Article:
I experienced deja vu this week when I learned that prominent writers — among them Peter Carey, Teju Cole, Rachel Kushner, Michael Ondaatje and Francine Prose — had withdrawn from the PEN American Center gala in Manhattan May 5 because the organization is giving a free speech award to the French satirical magazine Charlie Hebdo.
Three months ago I felt like the only liberal Manhattan high schooler who would not rally for the Paris paper's freedom of speech. As a student at the Lycée Francais de New York, I grew up in a half-French world on the Upper East Side most of my life — with a French Jewish grandmother and lots of French-speaking Muslim friends — so I've thought a lot about how minority issues play out in France. I've also studied that country's traditions regarding speech and religion.
I opposed supporting Charlie Hebdo's advocacy of free speech from the start because the issue, for me, was never really about that. The publication regularly made my Muslim friends uncomfortable with its conflation of terror and Islam. I didn't understand that as a furthering of free speech but rather as a curtailing of free discussion about minority issues in France.
Yet it was difficult to convey the distinction to my progressive New York high school friends, whether French or American. Despite everyone's attempts to be tolerant and unbiased, I often notice a different standard being applied to Islam and Muslims than to other religions and their practitioners.
Islamic terrorists use religion in a way that reminds me of a homegrown, American terrorist group: the Ku Klux Klan. Yet I never heard a word in my school history class or on the news about the KKK as a Christian organization, though its ideology and symbolism is engrained in Christianity — the burning crosses are only the most obvious symbol. At my school and on CNN or Fox, by contrast, Islam and terrorism seem closely aligned.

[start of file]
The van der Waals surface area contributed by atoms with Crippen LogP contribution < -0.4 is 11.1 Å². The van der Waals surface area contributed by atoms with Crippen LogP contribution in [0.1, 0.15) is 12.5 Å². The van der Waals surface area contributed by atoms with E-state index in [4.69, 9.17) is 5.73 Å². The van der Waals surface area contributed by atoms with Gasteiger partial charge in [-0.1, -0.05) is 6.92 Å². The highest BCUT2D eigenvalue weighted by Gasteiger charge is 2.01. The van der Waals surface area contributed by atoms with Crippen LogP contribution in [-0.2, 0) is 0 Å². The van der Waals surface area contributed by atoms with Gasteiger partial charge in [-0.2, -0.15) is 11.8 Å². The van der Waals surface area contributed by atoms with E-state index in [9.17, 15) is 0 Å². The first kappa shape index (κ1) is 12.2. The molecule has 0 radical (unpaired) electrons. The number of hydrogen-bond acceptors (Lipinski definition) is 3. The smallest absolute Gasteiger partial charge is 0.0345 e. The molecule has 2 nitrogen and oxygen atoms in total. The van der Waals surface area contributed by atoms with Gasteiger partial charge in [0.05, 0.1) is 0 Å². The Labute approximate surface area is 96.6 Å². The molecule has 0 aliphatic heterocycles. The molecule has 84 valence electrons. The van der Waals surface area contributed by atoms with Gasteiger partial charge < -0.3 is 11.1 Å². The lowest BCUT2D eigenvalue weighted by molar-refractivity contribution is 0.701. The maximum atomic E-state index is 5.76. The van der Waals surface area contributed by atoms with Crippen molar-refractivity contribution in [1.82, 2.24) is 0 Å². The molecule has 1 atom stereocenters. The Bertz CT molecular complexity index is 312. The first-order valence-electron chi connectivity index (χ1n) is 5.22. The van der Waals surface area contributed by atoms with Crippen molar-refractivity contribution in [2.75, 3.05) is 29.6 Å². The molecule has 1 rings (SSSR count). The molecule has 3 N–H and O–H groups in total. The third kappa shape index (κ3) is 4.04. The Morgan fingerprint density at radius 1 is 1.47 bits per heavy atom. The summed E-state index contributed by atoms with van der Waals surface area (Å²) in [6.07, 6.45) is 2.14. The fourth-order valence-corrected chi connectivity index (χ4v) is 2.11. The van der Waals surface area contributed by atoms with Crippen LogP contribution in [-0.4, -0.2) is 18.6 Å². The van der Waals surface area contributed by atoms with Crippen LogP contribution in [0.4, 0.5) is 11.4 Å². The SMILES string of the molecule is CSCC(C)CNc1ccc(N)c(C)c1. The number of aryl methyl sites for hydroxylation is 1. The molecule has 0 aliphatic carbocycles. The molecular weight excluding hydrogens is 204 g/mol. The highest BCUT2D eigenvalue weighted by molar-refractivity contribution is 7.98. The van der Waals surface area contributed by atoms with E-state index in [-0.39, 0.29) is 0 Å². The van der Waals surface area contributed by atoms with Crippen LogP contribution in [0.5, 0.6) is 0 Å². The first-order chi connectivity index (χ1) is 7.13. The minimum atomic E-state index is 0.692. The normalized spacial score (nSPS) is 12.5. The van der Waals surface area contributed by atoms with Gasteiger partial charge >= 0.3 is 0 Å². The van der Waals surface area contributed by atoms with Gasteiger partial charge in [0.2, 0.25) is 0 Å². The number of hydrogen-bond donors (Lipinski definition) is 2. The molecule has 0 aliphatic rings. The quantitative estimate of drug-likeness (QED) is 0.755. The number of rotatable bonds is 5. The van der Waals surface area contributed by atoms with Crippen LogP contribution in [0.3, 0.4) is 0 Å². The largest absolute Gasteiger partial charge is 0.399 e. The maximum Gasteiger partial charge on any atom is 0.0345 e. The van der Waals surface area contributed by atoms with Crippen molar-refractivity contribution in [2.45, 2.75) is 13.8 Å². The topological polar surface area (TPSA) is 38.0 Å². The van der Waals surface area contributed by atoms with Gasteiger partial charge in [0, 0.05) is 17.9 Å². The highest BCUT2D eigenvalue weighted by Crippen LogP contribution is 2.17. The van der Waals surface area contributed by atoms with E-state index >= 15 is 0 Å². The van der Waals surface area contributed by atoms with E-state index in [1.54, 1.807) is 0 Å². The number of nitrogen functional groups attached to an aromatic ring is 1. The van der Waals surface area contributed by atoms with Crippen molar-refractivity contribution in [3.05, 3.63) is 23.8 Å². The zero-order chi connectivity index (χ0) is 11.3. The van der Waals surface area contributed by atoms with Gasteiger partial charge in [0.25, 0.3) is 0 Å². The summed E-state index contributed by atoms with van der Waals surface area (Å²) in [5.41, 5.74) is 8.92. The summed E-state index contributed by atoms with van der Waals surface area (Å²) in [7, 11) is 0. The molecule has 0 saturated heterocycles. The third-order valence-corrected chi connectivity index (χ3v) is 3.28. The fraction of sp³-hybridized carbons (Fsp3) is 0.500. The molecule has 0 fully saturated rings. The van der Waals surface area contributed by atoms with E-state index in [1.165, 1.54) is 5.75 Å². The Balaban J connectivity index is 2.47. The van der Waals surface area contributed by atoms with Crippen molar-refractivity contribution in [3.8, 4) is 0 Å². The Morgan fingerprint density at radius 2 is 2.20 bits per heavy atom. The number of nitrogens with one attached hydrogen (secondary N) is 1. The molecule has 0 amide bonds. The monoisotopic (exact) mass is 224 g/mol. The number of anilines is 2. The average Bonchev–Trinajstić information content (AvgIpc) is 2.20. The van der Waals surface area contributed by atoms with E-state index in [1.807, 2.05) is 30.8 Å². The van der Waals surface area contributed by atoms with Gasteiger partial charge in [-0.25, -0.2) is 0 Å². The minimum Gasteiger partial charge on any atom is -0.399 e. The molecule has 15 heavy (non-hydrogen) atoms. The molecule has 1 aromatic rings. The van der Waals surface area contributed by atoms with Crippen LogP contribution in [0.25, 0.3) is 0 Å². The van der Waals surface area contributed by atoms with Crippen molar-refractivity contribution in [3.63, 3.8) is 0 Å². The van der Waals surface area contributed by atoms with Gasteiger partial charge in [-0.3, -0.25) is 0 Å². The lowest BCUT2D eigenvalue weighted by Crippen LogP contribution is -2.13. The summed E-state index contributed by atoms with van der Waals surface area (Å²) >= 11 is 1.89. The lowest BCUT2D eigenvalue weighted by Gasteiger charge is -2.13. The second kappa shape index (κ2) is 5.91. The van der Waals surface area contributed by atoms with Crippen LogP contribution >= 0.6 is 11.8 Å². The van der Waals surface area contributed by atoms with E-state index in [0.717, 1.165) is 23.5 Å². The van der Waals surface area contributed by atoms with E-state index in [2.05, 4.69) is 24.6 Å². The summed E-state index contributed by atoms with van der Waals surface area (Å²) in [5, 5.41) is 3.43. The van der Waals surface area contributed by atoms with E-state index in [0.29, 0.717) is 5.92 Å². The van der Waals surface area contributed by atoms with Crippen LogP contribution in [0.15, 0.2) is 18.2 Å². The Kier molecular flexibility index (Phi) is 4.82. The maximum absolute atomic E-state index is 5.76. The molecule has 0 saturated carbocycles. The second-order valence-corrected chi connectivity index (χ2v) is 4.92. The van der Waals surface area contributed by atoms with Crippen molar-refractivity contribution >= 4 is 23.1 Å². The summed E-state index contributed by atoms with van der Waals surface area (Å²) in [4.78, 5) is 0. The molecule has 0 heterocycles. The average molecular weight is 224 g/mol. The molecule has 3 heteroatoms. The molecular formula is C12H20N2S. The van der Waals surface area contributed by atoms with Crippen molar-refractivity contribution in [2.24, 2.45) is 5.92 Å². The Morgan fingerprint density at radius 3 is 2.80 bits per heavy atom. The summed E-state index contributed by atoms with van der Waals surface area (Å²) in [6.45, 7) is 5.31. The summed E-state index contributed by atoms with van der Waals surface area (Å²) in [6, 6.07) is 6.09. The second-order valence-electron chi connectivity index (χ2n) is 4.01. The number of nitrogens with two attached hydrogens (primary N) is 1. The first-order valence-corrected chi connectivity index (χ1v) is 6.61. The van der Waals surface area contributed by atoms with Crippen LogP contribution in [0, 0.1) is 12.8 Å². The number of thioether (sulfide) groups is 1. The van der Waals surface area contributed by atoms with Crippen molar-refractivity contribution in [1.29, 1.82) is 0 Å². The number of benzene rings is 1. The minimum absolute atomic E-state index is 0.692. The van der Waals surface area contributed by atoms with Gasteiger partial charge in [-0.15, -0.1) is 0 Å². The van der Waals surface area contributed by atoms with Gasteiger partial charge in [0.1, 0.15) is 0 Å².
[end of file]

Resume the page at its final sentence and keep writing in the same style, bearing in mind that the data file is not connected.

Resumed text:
Like my friends, I spend a lot of time on social media, especially Tumblr, so I see that Muslims my age feel completely vilified by this debate. How can they go “blaming a whole group for something a few people who claim 'being Muslim' did,” writes a Tumblr poster from France, responding to an attack by skinheads on a girl wearing a hijab. “They are not Muslims, they are terrorists. Do not associate Islam to these people. I'm scared to go to school, I'm scared to walk down the street, I'm scared just to throw out the garbage. When is this going to stop?”
Aside from Islam, I wonder what exactly free speech is. It's essentially what our country has come to define itself by — it is, of course, the cornerstone of the First Amendment. This right has come to exclude certain kinds of expression, but not hate speech.
By contrast, France itself saw the need for limits on free speech. Article 11 of France's 1789 Declaration of the Rights of Man and of the Citizen (which we had to study at the Lycée) guaranteed “the free communication of ideas and opinions” as one of the most “precious rights” of man, but added that every citizen would be responsible “for such abuses of this freedom as shall be defined by law.”
When we glorify Charlie Hebdo, are we supporting one of the most “precious rights” of man or, rather, “abuses of this freedom”? That question is now steamrolling through the ranks of PEN and dividing an organization that is usually unified on issues of free speech.
Charlie Hebdo supports a simplistic confusion of Islam and terrorism. The magazine divides Muslims from the rest of society, and it distorts the values of openness it claims to support. I do not think it should be held up as an exemplar of free speech, but as an example of abuse of free speech. I am glad to see prominent PEN voices in New York rejecting that assumption.
Lucy Reiss is a junior at Avenues: The World School who would like to study at a liberal arts college on the West Coast.